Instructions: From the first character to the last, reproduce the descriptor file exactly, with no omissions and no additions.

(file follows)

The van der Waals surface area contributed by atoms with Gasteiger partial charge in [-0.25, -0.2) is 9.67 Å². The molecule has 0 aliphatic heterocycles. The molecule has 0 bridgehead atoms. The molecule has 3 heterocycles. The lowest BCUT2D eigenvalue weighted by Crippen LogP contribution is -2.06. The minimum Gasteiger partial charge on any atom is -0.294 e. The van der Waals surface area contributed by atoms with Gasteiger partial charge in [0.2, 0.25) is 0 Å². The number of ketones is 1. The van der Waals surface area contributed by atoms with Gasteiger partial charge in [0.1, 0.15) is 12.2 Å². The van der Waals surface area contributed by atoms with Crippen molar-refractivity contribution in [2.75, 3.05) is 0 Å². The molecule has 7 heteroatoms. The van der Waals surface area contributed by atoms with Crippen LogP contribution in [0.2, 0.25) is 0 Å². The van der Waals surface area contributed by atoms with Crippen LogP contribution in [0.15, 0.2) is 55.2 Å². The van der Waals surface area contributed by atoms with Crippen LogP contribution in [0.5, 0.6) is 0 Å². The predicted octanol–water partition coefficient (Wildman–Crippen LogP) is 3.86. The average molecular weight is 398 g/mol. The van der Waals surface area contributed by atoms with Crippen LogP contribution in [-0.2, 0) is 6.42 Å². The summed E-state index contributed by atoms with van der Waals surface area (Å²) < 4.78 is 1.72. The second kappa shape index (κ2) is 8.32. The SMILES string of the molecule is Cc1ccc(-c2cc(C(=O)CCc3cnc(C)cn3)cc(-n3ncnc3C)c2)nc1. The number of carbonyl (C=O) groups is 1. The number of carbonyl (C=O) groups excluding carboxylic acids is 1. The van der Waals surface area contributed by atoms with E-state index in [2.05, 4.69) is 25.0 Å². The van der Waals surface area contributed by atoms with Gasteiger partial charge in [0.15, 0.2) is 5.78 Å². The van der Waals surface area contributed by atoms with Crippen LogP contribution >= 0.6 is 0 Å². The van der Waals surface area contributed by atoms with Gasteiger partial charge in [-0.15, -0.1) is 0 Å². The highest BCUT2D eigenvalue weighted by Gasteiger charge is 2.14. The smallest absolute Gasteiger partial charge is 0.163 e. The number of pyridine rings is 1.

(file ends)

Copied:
The van der Waals surface area contributed by atoms with Gasteiger partial charge in [-0.25, -0.2) is 9.67 Å². The molecule has 0 aliphatic heterocycles. The molecule has 0 bridgehead atoms. The molecule has 3 heterocycles. The lowest BCUT2D eigenvalue weighted by Crippen LogP contribution is -2.06. The minimum Gasteiger partial charge on any atom is -0.294 e. The van der Waals surface area contributed by atoms with Gasteiger partial charge in [0.2, 0.25) is 0 Å². The number of ketones is 1. The van der Waals surface area contributed by atoms with Gasteiger partial charge in [0.1, 0.15) is 12.2 Å². The van der Waals surface area contributed by atoms with Crippen molar-refractivity contribution in [2.75, 3.05) is 0 Å². The molecule has 7 heteroatoms. The van der Waals surface area contributed by atoms with Crippen LogP contribution in [0.2, 0.25) is 0 Å². The van der Waals surface area contributed by atoms with Crippen LogP contribution in [0.15, 0.2) is 55.2 Å². The van der Waals surface area contributed by atoms with Crippen LogP contribution in [0.5, 0.6) is 0 Å². The predicted octanol–water partition coefficient (Wildman–Crippen LogP) is 3.86. The average molecular weight is 398 g/mol. The van der Waals surface area contributed by atoms with Crippen LogP contribution in [-0.2, 0) is 6.42 Å². The summed E-state index contributed by atoms with van der Waals surface area (Å²) < 4.78 is 1.72. The second kappa shape index (κ2) is 8.32. The SMILES string of the molecule is Cc1ccc(-c2cc(C(=O)CCc3cnc(C)cn3)cc(-n3ncnc3C)c2)nc1. The number of carbonyl (C=O) groups is 1. The number of carbonyl (C=O) groups excluding carboxylic acids is 1. The van der Waals surface area contributed by atoms with E-state index in [2.05, 4.69) is 25.0 Å². The van der Waals surface area contributed by atoms with Gasteiger partial charge in [0.15, 0.2) is 5.78 Å². The van der Waals surface area contributed by atoms with Crippen LogP contribution >= 0.6 is 0 Å². The van der Waals surface area contributed by atoms with Gasteiger partial charge in [-0.15, -0.1) is 0 Å². The highest BCUT2D eigenvalue weighted by Gasteiger charge is 2.14. The smallest absolute Gasteiger partial charge is 0.163 e. The number of pyridine rings is 1.